Train-ing day

The Lagos-Oshodi line train runs from Alagbado through Oshodi and Yaba to Iddo. It chugs along the expressway by Ikeja every morning packed with people hanging from the windows and doors, sitting outside on top of the train carriages. And repeats this again at the end of the day, much of the same in the opposite direction.

This evening, the road to Ikeja GRA is blocked going in and out. It is one of multiple points where the train tracks cross the road. Next to the railway crossing sign is a brick shed painted like the trains, yellow with thin green and white horizontal stripes.

The traffic crawls forward merging into the main road. A man dashes out of the shed, leaving its wooden door flapping open. He is ringing a bell with one hand, and in his other hand he is waving a twig with an old red shirt tied to its end. He runs in between the cars, ringing, pointing the stick at the drivers and waving the red cloth. No one understands what he is doing until the railway barriers start coming down and they hear the rumble of the train.

With traffic in both directions, there isn’t a lot of room to move. All of the cars scramble, a few of them drive off the road to avoid being on the tracks. Vehicles pile up on both sides of the tracks as the barriers come down trapping a car between them.
It is like a game of musical chairs. Everyone else has found a safe spot except the blue Nissan and the two people in it. So they do what every losing musical chairs contestant does: Run around looking for a place to squeeze yansh into.

The blue Nissan accelerates, jerking forward until it bumps into the mass of cars in front. They honk to let him know there is no room on this side. He reverses until the back of his car hits the cars behind waiting safely behind the barriers. They honk back. No room here, oga.
People clamber out of their cars. They are shouting at the driver.
‘Forget the car.’ ‘Comot!’ ‘Run!’

There is a frantic exchange between the people in the car. The train whistles twice; more out of courtesy than anything because it isn’t slowing down. It is a tricky thing that whistle, it is not alerting you that a train is coming. This is past that. This is the whistle informing you death is imminent.
Toot-toot, semi last card. Toot-toot, last card.

None of the people watching want the train to hit the car, but if there is going to be a collision, they feel it is important to see it, to bear witness. At least that is what the spectators all say later. They are lined up along the barrier, practising, palms over mouths, hands on heads.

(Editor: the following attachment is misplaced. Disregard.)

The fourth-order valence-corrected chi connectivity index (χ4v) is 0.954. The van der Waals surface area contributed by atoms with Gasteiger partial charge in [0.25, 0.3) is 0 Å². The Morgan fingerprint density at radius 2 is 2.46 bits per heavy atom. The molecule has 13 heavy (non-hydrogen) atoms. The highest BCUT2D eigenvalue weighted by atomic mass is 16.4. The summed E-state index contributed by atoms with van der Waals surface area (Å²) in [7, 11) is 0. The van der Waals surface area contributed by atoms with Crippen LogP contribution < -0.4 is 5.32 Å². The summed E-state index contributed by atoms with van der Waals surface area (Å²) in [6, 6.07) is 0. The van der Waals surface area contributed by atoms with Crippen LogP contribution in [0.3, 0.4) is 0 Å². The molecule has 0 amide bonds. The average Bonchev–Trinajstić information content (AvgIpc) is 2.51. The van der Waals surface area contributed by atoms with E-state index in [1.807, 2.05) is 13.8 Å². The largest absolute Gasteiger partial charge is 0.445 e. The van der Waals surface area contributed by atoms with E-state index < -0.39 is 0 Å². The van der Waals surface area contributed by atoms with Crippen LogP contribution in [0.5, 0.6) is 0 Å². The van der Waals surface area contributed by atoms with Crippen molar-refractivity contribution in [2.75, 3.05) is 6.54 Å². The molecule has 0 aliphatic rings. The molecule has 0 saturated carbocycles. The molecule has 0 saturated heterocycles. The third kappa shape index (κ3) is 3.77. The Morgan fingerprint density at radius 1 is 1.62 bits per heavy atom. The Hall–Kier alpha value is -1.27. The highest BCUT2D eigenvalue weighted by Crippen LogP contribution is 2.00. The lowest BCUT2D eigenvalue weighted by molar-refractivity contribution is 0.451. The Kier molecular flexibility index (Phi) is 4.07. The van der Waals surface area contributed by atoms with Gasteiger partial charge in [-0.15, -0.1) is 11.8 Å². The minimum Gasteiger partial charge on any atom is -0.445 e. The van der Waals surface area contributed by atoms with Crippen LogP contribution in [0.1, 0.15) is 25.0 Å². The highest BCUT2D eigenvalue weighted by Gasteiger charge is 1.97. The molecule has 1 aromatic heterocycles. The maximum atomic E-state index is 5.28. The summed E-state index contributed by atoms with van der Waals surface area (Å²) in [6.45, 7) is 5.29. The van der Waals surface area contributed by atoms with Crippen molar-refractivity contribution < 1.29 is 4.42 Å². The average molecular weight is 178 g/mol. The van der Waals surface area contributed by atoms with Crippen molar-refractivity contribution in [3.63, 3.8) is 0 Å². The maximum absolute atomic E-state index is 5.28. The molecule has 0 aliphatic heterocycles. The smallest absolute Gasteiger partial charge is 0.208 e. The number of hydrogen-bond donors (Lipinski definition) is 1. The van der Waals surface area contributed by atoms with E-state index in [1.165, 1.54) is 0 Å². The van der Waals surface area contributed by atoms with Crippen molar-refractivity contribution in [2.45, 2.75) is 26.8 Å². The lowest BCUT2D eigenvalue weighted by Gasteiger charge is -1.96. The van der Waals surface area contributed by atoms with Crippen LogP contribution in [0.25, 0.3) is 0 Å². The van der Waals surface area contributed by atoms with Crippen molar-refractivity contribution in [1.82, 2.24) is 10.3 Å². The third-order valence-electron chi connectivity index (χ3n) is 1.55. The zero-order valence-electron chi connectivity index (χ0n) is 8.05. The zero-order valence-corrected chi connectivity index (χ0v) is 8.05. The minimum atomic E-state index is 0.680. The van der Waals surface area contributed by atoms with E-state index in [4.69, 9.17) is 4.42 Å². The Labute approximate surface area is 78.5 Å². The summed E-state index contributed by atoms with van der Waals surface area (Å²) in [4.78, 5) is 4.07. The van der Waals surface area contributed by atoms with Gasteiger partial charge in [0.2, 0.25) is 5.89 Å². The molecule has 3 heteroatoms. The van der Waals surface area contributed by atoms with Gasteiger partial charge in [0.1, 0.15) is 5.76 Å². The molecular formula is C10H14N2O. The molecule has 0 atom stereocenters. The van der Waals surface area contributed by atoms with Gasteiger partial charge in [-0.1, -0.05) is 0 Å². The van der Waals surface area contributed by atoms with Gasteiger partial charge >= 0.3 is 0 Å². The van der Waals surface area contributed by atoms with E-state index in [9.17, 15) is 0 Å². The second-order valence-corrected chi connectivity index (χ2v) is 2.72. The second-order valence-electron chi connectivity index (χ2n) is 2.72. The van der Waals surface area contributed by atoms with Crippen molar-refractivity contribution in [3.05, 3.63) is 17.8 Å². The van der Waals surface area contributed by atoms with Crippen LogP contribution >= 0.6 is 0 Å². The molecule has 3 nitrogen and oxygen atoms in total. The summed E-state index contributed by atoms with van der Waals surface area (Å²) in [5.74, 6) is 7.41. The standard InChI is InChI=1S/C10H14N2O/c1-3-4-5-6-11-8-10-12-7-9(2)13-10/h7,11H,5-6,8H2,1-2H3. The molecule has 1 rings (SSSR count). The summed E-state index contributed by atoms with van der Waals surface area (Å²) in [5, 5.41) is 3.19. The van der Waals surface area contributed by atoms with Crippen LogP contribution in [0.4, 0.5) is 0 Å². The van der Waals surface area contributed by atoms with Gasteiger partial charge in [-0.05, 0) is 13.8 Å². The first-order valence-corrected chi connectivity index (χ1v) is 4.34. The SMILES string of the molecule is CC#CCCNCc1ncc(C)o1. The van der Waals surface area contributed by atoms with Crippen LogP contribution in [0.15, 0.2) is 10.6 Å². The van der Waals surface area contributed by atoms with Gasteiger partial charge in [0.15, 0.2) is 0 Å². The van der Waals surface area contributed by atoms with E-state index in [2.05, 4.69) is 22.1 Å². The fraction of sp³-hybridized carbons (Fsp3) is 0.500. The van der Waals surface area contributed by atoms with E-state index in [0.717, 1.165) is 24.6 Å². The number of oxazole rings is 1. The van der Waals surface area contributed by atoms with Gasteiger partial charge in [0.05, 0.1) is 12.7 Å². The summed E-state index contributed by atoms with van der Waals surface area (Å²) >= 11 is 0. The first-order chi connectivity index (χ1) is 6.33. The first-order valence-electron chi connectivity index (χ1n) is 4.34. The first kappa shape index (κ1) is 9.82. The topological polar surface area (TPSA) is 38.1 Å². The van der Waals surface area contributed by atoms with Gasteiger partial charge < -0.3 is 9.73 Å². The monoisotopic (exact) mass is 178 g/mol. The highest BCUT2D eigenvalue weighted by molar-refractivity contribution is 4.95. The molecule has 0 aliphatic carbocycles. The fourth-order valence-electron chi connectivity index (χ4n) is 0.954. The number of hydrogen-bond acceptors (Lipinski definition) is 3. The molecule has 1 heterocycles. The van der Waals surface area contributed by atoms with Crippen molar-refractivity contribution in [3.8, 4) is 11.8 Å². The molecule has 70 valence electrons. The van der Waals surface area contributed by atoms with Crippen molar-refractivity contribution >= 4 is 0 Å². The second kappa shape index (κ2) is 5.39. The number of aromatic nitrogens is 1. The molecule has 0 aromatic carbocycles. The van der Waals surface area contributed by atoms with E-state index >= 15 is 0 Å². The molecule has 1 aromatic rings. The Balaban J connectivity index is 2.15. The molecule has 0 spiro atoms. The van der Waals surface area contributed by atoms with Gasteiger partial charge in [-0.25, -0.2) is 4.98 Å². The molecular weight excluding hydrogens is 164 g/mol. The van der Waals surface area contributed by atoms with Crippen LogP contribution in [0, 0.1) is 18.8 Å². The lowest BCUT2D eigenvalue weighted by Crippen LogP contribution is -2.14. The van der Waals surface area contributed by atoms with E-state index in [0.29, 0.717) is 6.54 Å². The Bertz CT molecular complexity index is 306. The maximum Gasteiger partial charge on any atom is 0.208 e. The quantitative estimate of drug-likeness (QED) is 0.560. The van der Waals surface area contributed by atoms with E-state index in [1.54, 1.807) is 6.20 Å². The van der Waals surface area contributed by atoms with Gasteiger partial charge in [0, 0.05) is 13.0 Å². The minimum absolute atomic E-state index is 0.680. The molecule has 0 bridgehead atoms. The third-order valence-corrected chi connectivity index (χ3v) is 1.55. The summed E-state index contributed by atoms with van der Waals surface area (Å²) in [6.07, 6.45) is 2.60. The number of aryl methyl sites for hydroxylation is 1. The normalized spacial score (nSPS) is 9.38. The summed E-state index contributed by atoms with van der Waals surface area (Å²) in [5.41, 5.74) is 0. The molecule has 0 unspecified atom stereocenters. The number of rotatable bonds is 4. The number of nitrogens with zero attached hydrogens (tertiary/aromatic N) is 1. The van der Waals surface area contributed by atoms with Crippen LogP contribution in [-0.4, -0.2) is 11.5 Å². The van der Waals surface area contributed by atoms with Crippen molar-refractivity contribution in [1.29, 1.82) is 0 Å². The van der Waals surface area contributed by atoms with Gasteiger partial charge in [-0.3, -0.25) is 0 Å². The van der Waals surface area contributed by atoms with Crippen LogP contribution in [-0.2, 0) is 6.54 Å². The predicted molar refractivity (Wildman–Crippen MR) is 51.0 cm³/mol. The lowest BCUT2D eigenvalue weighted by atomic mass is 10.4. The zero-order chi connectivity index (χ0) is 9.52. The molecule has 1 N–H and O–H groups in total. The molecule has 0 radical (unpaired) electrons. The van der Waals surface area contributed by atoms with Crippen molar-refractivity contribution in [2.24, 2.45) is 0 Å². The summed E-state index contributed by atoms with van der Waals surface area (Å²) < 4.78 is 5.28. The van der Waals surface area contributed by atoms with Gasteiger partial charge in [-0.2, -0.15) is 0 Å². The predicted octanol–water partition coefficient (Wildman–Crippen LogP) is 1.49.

The train is bearing down on us and my wife is screaming. ‘Move forward!’

I am fumbling for the gear, past panic. I can’t tell if it is in reverse or drive. I move forward and bump into a bus. I move back and run into more cars.

Now she is tugging at my shirt. ‘No! Go back!’
This isn’t helping.

I reach over and hit her. Ka-pow. Hard, on the side of the face. Out of frustration, just to keep her quiet.
Her head snaps back and she slumps whimpering against the door. I see the train through the window behind her.

I pull the handbrake up then press it back down in a series of nervous tics. A tiny space opens up between two buses. I push the gear into drive and turn towards the opening. The car lurches under the railway crossing barrier and squeezes through the space. My side mirror scrapes along the body of the bus and breaks off. Seconds later, the train barrels through the intersection.

Even though I am shaking, I don’t stop. I drive through the crowd and turn into the expressway. I stomp on the accelerator, get into the left lane and leave that place behind me. When we are far enough away, I pull over into a side street, turn off the car and drop my head into my hands.

She is trembling in the passenger seat. ‘Thank God,’ she says. ‘Thank God we were on our way to evening service.’ As if getting crushed by a train on our way to church guarantees free passage into heaven.

It takes twenty minutes for me to compose myself. Then I turn around and drive us back home. She says nothing as I take a different route to avoid the railway crossing. Says nothing as I pull into the compound and park the car. But she rubs her jaw as she walks into the house.


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